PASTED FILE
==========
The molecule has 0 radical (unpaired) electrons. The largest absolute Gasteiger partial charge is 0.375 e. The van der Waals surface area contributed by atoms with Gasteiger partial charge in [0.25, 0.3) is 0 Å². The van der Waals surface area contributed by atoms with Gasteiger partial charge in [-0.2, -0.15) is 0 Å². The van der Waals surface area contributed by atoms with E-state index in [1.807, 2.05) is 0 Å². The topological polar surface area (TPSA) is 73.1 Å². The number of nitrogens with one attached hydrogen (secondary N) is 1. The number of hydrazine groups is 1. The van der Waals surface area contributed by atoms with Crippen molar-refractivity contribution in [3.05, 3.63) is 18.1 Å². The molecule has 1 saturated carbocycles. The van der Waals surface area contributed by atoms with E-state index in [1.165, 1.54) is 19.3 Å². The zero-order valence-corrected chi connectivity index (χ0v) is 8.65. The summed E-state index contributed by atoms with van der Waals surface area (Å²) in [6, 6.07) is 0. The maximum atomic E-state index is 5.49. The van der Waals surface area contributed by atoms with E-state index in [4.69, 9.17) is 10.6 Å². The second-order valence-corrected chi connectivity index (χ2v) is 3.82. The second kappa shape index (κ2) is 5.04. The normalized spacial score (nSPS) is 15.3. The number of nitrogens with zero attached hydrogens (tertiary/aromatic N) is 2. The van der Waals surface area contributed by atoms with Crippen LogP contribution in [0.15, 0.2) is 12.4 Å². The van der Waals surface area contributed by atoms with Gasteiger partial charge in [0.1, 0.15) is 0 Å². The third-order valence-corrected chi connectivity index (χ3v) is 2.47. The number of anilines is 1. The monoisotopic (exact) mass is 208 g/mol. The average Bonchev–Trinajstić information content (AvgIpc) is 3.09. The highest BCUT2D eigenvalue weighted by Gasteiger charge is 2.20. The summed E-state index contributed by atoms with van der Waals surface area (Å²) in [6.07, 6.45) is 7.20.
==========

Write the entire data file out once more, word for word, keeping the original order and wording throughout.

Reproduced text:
The molecule has 0 radical (unpaired) electrons. The largest absolute Gasteiger partial charge is 0.375 e. The van der Waals surface area contributed by atoms with Gasteiger partial charge in [0.25, 0.3) is 0 Å². The van der Waals surface area contributed by atoms with Gasteiger partial charge in [-0.2, -0.15) is 0 Å². The van der Waals surface area contributed by atoms with E-state index in [1.807, 2.05) is 0 Å². The topological polar surface area (TPSA) is 73.1 Å². The number of nitrogens with one attached hydrogen (secondary N) is 1. The number of hydrazine groups is 1. The van der Waals surface area contributed by atoms with Crippen molar-refractivity contribution in [3.05, 3.63) is 18.1 Å². The molecule has 1 saturated carbocycles. The van der Waals surface area contributed by atoms with E-state index in [1.165, 1.54) is 19.3 Å². The zero-order valence-corrected chi connectivity index (χ0v) is 8.65. The summed E-state index contributed by atoms with van der Waals surface area (Å²) in [6, 6.07) is 0. The maximum atomic E-state index is 5.49. The van der Waals surface area contributed by atoms with E-state index in [4.69, 9.17) is 10.6 Å². The second-order valence-corrected chi connectivity index (χ2v) is 3.82. The second kappa shape index (κ2) is 5.04. The normalized spacial score (nSPS) is 15.3. The number of nitrogens with zero attached hydrogens (tertiary/aromatic N) is 2. The van der Waals surface area contributed by atoms with Crippen LogP contribution in [0.15, 0.2) is 12.4 Å². The van der Waals surface area contributed by atoms with Gasteiger partial charge in [0.1, 0.15) is 0 Å². The third-order valence-corrected chi connectivity index (χ3v) is 2.47. The number of anilines is 1. The monoisotopic (exact) mass is 208 g/mol. The average Bonchev–Trinajstić information content (AvgIpc) is 3.09. The highest BCUT2D eigenvalue weighted by Gasteiger charge is 2.20. The summed E-state index contributed by atoms with van der Waals surface area (Å²) in [6.07, 6.45) is 7.20.